“It’s a difficult time and the various service industries are getting hit hard, but we will get through this and take it one day at a time, ” said Jennifer Bodnar of Nailchick71 Salon & Boutique, in Youngstown. “Our number one priority has and always will be the safety of our customers, so we will be here once this is all over to make our clients look and feel beautiful.”
At Jen and Friends in Boardman, Karin Bernard, a stylist, was finishing up a client when she heard the news. “Of course, all of us here in the salon are devastated, but we will comply with the Governor’s mandate, and we know our clients are loyal and will return. We just pray that our customers, who are more like family, stay safe and healthy, and we pray for everyone here and across the world.”
It’s gotten to be a mess all over the world, especially in Spain and Italy. All the Indians, all the 1.3 billion of them in India, except for the police and army and medical and absolutely essential workers, were ordered to stay at home, not set foot outside, for 21 days.
What happens when they run out of food?
The Mexicans told the Mexicans to stay home. I don’t know how that’s going to work. “I can’t stop,” a guy by the name of Leonardo Prado said standing next to his hamburger cart in Mexico City.
“If I don’t sell, I don’t eat. It’s as simple as that.”
The virus sweeps into Detroit. The virus sweeps through Louisiana after Mardi Gras. The virus sweeps into Florida as people with second homes try to get out of whatever city they are living in. The virus spreads everywhere where people go.
The virus spreads behind bars, jails and prisons
Roughly three out of four Americans are under orders to stay home. If they aren’t there now, they will be soon. President Trump says so. He said the day before the end of last month that everybody had to chill until about the end of May.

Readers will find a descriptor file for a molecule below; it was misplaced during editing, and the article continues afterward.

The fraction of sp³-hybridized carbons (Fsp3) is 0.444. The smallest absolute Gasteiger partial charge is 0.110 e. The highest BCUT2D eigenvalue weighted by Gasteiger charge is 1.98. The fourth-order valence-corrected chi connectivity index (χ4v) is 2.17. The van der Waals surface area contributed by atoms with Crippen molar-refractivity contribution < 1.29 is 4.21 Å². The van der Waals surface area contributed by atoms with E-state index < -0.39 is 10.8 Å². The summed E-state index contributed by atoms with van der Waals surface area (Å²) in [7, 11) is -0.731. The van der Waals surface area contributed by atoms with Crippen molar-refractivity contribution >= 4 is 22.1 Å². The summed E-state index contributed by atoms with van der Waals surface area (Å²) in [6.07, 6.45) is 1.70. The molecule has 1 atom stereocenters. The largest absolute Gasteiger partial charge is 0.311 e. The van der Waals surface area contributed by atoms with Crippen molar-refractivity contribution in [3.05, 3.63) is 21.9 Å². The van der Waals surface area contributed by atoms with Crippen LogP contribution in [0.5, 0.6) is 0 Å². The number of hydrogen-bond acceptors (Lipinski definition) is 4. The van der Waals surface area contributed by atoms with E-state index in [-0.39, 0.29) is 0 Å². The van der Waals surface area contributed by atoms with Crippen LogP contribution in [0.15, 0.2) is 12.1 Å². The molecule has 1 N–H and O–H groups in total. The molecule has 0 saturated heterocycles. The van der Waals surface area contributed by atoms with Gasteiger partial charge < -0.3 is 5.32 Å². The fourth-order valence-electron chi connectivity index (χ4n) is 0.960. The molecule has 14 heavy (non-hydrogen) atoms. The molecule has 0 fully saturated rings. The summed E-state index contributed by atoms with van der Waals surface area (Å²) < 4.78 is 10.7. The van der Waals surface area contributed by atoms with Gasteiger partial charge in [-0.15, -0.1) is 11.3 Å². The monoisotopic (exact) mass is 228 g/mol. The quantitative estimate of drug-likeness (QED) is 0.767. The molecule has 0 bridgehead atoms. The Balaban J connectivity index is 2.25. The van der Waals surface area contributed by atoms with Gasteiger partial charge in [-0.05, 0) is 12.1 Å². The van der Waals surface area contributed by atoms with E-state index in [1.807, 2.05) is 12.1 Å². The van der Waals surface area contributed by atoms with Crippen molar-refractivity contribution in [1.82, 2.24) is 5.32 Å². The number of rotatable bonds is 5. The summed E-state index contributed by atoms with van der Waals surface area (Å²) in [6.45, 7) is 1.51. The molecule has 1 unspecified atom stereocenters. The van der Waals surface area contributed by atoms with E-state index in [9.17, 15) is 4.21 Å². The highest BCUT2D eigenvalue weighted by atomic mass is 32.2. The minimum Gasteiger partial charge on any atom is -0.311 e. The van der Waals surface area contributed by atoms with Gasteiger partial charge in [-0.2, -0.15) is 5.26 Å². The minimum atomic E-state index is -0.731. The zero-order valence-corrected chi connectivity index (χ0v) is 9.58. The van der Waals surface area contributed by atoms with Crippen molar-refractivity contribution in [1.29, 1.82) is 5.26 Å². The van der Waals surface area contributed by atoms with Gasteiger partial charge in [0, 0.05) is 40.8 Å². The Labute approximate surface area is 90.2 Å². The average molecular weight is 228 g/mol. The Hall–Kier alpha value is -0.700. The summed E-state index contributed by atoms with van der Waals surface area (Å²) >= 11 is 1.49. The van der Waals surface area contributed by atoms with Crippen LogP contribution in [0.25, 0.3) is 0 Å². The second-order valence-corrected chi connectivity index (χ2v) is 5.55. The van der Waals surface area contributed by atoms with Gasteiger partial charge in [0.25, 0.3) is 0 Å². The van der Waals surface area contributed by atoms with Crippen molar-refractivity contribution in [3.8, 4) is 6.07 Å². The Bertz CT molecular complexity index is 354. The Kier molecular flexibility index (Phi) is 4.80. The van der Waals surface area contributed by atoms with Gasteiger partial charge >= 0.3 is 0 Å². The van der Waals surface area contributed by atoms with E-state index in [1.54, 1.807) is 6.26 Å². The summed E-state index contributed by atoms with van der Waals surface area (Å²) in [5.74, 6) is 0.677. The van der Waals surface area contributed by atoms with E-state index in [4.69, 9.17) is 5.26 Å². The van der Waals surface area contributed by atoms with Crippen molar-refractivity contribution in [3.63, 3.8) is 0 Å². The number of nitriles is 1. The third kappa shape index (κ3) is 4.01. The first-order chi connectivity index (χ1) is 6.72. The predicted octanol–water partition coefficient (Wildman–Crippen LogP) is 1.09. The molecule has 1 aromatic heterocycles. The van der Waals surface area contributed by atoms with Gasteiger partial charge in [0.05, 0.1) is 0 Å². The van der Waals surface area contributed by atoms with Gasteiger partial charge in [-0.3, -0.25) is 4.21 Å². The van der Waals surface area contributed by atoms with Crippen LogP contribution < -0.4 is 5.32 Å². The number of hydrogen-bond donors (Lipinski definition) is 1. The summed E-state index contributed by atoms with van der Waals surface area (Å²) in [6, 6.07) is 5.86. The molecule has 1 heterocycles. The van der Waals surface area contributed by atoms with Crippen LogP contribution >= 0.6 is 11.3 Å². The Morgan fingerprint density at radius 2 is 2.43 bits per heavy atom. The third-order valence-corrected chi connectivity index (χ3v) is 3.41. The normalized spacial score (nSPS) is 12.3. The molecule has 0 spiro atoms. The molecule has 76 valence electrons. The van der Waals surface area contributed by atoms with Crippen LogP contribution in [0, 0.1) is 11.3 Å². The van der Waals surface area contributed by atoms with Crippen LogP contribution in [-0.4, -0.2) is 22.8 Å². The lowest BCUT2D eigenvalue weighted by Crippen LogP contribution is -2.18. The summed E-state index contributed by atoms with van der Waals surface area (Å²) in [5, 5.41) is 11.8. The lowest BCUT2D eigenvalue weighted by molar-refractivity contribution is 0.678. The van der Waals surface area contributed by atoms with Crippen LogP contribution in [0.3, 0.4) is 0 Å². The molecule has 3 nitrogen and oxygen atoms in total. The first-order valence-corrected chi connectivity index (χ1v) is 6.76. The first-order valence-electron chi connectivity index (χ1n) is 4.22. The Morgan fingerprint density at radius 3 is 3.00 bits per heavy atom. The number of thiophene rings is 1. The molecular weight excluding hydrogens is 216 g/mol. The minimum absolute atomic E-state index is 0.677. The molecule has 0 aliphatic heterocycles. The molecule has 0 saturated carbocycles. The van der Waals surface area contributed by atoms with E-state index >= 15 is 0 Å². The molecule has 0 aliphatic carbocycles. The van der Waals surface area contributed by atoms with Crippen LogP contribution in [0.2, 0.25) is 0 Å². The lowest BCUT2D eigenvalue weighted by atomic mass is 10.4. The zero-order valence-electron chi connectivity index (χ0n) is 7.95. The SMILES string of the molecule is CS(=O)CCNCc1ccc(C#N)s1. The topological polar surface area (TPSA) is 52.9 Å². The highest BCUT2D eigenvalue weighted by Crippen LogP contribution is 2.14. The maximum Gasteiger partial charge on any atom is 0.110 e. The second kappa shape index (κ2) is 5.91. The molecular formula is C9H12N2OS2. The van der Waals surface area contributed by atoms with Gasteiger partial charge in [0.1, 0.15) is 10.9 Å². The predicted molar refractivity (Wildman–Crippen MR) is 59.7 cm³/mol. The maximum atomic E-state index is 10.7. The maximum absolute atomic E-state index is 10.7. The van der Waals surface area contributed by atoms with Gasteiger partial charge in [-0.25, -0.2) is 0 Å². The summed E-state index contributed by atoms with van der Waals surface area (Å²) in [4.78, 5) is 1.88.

He said he was extending his administration’s social-distancing guidelines for another thirty days, after saying for days that he was going to open up the country in the next couple of weeks, by Easter, no later. Before that, before the virus got here, he said it was no problem, Americans didn’t have to worry about it.
Something isn’t right in the White House
I went to Lakewood park, found a parking spot, and went for a sanity walk. I got some fresh air and got in four miles.
Everybody is letting their hair down until we open up again.
“I will definitely have some roots,” said Jacquelyn Fabiszewski.
“Hang in there Julie,” said Chris Pate. “I’m glad I got to see you before things shut down. I’ll be back to see you. Stay safe!”
“See you when lockdown is over,” said Rhonda Dearfield.
“Stay safe Julie,” said Beth Strohm. “I will see you when this is all over.”
It might be a while, which means some of my clients might start getting desperate. All I can say is do not under any circumstances go a pet store and get a cut from a dog groomer. They do great with dogs, but it just wouldn’t be worth it.
There’s nowhere to go to show off your new do, anyway.
Ed Staskus is a freelance writer from Sudbury, Ontario, and lives in Lakewood, Ohio. Click here to see more writing between fiction and non-fiction.